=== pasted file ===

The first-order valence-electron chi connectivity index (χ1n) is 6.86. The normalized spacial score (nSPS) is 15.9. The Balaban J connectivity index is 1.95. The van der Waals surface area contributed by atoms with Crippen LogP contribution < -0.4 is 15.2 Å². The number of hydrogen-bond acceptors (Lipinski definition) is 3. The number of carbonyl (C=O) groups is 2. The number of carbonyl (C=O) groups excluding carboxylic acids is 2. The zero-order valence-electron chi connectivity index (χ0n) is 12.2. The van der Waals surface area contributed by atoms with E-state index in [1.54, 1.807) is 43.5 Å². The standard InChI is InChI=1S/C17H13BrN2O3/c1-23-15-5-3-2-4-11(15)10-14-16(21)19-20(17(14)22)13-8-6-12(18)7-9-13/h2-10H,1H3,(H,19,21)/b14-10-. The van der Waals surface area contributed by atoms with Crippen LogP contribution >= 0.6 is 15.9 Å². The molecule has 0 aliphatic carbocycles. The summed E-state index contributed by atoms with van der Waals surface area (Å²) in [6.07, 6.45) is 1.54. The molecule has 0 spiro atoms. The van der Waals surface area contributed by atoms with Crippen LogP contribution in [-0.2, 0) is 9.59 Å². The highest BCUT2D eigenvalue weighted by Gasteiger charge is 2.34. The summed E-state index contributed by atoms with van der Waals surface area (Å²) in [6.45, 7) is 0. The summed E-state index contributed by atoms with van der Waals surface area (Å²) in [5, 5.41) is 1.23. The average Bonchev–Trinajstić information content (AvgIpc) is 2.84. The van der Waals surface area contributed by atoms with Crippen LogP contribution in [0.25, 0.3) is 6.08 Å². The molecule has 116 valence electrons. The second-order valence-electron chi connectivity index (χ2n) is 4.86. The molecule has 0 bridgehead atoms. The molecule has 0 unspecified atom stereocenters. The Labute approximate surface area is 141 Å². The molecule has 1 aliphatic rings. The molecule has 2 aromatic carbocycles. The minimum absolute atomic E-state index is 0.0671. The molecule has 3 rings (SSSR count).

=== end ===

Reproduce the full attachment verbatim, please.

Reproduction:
The first-order valence-electron chi connectivity index (χ1n) is 6.86. The normalized spacial score (nSPS) is 15.9. The Balaban J connectivity index is 1.95. The van der Waals surface area contributed by atoms with Crippen LogP contribution < -0.4 is 15.2 Å². The number of hydrogen-bond acceptors (Lipinski definition) is 3. The number of carbonyl (C=O) groups is 2. The number of carbonyl (C=O) groups excluding carboxylic acids is 2. The zero-order valence-electron chi connectivity index (χ0n) is 12.2. The van der Waals surface area contributed by atoms with E-state index in [1.54, 1.807) is 43.5 Å². The standard InChI is InChI=1S/C17H13BrN2O3/c1-23-15-5-3-2-4-11(15)10-14-16(21)19-20(17(14)22)13-8-6-12(18)7-9-13/h2-10H,1H3,(H,19,21)/b14-10-. The van der Waals surface area contributed by atoms with Crippen LogP contribution >= 0.6 is 15.9 Å². The molecule has 0 aliphatic carbocycles. The summed E-state index contributed by atoms with van der Waals surface area (Å²) in [6.07, 6.45) is 1.54. The molecule has 0 spiro atoms. The van der Waals surface area contributed by atoms with Crippen LogP contribution in [-0.2, 0) is 9.59 Å². The highest BCUT2D eigenvalue weighted by Gasteiger charge is 2.34. The summed E-state index contributed by atoms with van der Waals surface area (Å²) in [6.45, 7) is 0. The summed E-state index contributed by atoms with van der Waals surface area (Å²) in [5, 5.41) is 1.23. The average Bonchev–Trinajstić information content (AvgIpc) is 2.84. The van der Waals surface area contributed by atoms with Crippen LogP contribution in [0.25, 0.3) is 6.08 Å². The molecule has 116 valence electrons. The second-order valence-electron chi connectivity index (χ2n) is 4.86. The molecule has 0 bridgehead atoms. The molecule has 0 unspecified atom stereocenters. The Labute approximate surface area is 141 Å². The molecule has 1 aliphatic rings. The molecule has 2 aromatic carbocycles. The minimum absolute atomic E-state index is 0.0671. The molecule has 3 rings (SSSR count).